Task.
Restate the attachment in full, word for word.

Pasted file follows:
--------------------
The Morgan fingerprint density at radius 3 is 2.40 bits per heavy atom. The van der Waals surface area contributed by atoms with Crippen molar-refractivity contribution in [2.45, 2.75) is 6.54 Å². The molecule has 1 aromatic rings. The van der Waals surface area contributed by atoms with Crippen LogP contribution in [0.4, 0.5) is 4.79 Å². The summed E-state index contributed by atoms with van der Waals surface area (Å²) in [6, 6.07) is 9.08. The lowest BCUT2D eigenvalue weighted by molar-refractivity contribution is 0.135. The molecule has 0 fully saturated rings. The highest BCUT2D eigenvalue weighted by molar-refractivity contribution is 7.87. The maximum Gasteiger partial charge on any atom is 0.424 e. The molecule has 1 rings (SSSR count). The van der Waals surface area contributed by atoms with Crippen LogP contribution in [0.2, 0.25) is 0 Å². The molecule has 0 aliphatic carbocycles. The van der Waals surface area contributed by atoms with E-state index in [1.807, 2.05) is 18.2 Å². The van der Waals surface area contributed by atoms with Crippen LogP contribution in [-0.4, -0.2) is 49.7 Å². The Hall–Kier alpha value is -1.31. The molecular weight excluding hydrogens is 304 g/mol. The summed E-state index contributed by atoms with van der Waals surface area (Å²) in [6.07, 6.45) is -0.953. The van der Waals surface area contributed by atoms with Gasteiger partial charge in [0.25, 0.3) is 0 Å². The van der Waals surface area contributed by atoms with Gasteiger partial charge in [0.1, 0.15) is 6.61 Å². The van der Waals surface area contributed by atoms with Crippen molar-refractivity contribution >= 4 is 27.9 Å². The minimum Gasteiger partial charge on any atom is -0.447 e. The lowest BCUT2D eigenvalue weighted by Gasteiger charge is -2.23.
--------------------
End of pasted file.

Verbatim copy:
The Morgan fingerprint density at radius 3 is 2.40 bits per heavy atom. The van der Waals surface area contributed by atoms with Crippen molar-refractivity contribution in [2.45, 2.75) is 6.54 Å². The molecule has 1 aromatic rings. The van der Waals surface area contributed by atoms with Crippen LogP contribution in [0.4, 0.5) is 4.79 Å². The summed E-state index contributed by atoms with van der Waals surface area (Å²) in [6, 6.07) is 9.08. The lowest BCUT2D eigenvalue weighted by molar-refractivity contribution is 0.135. The molecule has 0 fully saturated rings. The highest BCUT2D eigenvalue weighted by molar-refractivity contribution is 7.87. The maximum Gasteiger partial charge on any atom is 0.424 e. The molecule has 1 rings (SSSR count). The van der Waals surface area contributed by atoms with Crippen LogP contribution in [0.2, 0.25) is 0 Å². The molecule has 0 aliphatic carbocycles. The van der Waals surface area contributed by atoms with E-state index in [1.807, 2.05) is 18.2 Å². The van der Waals surface area contributed by atoms with Crippen LogP contribution in [-0.4, -0.2) is 49.7 Å². The Hall–Kier alpha value is -1.31. The molecular weight excluding hydrogens is 304 g/mol. The summed E-state index contributed by atoms with van der Waals surface area (Å²) in [6.07, 6.45) is -0.953. The van der Waals surface area contributed by atoms with Gasteiger partial charge in [0.25, 0.3) is 0 Å². The van der Waals surface area contributed by atoms with Gasteiger partial charge in [0.1, 0.15) is 6.61 Å². The van der Waals surface area contributed by atoms with Crippen molar-refractivity contribution >= 4 is 27.9 Å². The minimum Gasteiger partial charge on any atom is -0.447 e. The lowest BCUT2D eigenvalue weighted by Gasteiger charge is -2.23.